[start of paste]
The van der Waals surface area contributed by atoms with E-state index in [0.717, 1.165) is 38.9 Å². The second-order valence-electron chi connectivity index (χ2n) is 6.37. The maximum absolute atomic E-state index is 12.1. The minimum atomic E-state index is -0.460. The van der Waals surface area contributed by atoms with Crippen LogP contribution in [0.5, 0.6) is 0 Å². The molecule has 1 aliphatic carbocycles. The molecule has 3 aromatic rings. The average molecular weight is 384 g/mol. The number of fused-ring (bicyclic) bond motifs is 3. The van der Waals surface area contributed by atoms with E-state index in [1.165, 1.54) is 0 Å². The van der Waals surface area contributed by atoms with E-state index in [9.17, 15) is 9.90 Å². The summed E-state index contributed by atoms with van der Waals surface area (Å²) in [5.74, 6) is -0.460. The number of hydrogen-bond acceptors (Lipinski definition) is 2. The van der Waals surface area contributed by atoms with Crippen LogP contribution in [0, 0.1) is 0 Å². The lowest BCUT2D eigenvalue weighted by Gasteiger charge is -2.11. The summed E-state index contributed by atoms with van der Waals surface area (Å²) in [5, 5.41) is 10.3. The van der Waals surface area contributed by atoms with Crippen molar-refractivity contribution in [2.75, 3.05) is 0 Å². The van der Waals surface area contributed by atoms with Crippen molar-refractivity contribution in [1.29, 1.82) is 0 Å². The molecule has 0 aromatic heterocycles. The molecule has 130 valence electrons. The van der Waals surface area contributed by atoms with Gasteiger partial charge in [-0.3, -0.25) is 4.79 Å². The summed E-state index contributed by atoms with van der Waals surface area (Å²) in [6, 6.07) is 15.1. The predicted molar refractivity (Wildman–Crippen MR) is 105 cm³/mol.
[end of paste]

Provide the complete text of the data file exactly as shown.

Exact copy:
The van der Waals surface area contributed by atoms with E-state index in [0.717, 1.165) is 38.9 Å². The second-order valence-electron chi connectivity index (χ2n) is 6.37. The maximum absolute atomic E-state index is 12.1. The minimum atomic E-state index is -0.460. The van der Waals surface area contributed by atoms with Crippen LogP contribution in [0.5, 0.6) is 0 Å². The molecule has 1 aliphatic carbocycles. The molecule has 3 aromatic rings. The average molecular weight is 384 g/mol. The number of fused-ring (bicyclic) bond motifs is 3. The van der Waals surface area contributed by atoms with E-state index in [1.165, 1.54) is 0 Å². The van der Waals surface area contributed by atoms with E-state index in [9.17, 15) is 9.90 Å². The summed E-state index contributed by atoms with van der Waals surface area (Å²) in [5.74, 6) is -0.460. The number of hydrogen-bond acceptors (Lipinski definition) is 2. The van der Waals surface area contributed by atoms with Crippen LogP contribution in [0, 0.1) is 0 Å². The lowest BCUT2D eigenvalue weighted by Gasteiger charge is -2.11. The summed E-state index contributed by atoms with van der Waals surface area (Å²) in [5, 5.41) is 10.3. The van der Waals surface area contributed by atoms with Crippen molar-refractivity contribution in [2.75, 3.05) is 0 Å². The van der Waals surface area contributed by atoms with Crippen molar-refractivity contribution in [1.29, 1.82) is 0 Å². The molecule has 0 aromatic heterocycles. The molecule has 130 valence electrons. The van der Waals surface area contributed by atoms with Gasteiger partial charge in [-0.3, -0.25) is 4.79 Å². The summed E-state index contributed by atoms with van der Waals surface area (Å²) in [6, 6.07) is 15.1. The predicted molar refractivity (Wildman–Crippen MR) is 105 cm³/mol.